In a landmark Court Ruling, the Orange County Superior Court has held in Cynthia Stockwell v. Credit Management, L.P., that in order for a defendant to be subjected to liability under the Telephone Consumer Protection Act (48 U.S.C. § 227 et seq.) (“TCPA”), the defendant’s calling technology must have a number generator.
On October 3, 2013, the Orange County Superior Court for the state of California granted judgment in favor of Credit Management, LP on this very issue. Under the TCPA, a defendant must have been using an Automatic Telephone Dialing System (“ATDS”). The statute defines an ATDS as equipment which has the capacity to store or produce telephone numbers to be called, using a random or sequential number generator; and to dial those numbers. (47 USC § 227(a)(1).)
In its Summary Judgment motion, Credit Management argued and presented evidence that it does not have a number generator of any kind attached to its calling technology. Plaintiff offered no evidence in opposition and merely relied on numerous cases holding that predictive and preview dialers qualify as an ATDS.
In its ruling, the Court relied heavily on the Ninth Circuit opinion Satterfield v. Simon and Schuster, Inc. (9th Cir., 2009) 569 F.3d 946, which held that the definition of what an ATDS is, is clear and unambiguous. Thus, the Court is precluded from looking at any other source as an aide in interpreting and applying what that definition means; including the Stockwell Plaintiff’s contentions regarding predictive and preview dialers. The Court held that in order to qualify as an ATDS, the calling technology had to have a number generator and it was uncontroverted that Credit Management’s calling technology did not have a number generator. Therefore, Credit Management does not have an ATDS and cannot be exposed to liability under the TCPA.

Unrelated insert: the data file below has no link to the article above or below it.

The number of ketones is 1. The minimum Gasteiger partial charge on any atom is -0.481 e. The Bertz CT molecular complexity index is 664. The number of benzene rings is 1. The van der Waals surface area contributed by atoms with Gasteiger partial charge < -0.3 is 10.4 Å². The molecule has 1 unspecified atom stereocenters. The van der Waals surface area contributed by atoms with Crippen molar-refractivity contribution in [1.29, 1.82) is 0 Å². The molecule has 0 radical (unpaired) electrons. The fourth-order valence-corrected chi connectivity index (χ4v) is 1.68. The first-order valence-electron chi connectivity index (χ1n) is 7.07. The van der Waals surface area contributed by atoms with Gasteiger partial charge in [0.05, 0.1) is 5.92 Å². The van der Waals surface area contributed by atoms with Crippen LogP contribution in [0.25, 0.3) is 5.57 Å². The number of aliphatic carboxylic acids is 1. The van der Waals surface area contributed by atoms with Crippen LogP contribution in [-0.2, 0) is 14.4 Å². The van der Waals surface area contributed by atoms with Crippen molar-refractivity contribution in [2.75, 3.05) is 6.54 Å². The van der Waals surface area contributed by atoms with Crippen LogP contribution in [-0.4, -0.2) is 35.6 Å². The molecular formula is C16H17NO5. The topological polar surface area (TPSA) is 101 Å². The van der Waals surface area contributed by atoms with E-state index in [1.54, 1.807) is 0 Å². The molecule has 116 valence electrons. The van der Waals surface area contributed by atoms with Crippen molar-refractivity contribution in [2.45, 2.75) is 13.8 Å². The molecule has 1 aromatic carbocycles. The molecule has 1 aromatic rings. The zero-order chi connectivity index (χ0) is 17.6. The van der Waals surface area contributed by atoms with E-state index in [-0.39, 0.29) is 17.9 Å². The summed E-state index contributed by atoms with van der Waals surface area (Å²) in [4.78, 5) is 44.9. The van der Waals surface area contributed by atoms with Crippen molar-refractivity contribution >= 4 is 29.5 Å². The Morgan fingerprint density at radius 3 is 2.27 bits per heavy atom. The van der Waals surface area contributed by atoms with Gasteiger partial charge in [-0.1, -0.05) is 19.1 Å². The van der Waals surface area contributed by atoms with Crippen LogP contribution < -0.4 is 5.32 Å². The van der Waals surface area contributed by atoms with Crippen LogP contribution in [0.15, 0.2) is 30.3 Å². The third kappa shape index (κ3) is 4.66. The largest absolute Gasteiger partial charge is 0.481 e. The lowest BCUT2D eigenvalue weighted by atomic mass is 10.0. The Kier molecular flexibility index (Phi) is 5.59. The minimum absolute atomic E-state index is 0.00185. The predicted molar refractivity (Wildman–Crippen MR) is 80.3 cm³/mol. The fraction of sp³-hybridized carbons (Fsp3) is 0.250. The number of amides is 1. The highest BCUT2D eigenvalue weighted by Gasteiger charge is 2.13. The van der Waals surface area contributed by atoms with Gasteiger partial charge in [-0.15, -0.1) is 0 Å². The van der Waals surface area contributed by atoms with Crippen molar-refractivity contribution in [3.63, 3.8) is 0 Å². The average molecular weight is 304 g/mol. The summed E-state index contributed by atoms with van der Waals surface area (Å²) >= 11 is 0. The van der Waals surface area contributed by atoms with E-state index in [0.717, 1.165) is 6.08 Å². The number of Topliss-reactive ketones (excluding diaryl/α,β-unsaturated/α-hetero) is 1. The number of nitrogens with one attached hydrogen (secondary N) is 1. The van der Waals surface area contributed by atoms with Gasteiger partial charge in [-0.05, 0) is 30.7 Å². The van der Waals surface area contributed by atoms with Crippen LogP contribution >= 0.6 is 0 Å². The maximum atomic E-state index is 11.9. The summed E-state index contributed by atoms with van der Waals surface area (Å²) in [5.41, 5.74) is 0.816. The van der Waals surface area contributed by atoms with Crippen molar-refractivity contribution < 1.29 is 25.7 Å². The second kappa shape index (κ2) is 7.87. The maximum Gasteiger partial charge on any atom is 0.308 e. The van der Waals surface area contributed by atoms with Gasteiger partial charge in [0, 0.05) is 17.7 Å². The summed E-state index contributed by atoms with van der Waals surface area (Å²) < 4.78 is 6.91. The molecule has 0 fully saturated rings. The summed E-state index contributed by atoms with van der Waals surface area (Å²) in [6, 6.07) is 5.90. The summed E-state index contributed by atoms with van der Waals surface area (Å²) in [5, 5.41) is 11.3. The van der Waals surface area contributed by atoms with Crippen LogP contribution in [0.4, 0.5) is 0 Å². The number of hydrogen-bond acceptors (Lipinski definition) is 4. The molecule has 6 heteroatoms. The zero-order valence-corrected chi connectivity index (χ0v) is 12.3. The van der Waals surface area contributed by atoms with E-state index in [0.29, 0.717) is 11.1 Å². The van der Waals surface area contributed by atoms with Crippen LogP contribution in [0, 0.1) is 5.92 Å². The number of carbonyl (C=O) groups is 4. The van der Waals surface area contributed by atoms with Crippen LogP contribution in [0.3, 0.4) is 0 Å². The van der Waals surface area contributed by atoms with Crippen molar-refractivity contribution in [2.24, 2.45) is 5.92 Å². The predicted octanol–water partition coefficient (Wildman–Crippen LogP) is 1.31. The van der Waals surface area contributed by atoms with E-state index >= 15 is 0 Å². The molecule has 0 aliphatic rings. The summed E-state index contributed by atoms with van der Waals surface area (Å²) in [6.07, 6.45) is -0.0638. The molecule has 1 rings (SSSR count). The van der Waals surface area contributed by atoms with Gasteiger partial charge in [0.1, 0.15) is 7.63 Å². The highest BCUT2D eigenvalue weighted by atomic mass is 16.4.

This is a monumental ruling in the arena of TCPA litigation as the number of filings has exploded in recent years, including class action cases that sometimes seek tens of millions of dollars in damages. Representing Credit Management, L.P., was attorney Sean P. Flynn of Foley & Mansfield’s Los Angeles office.
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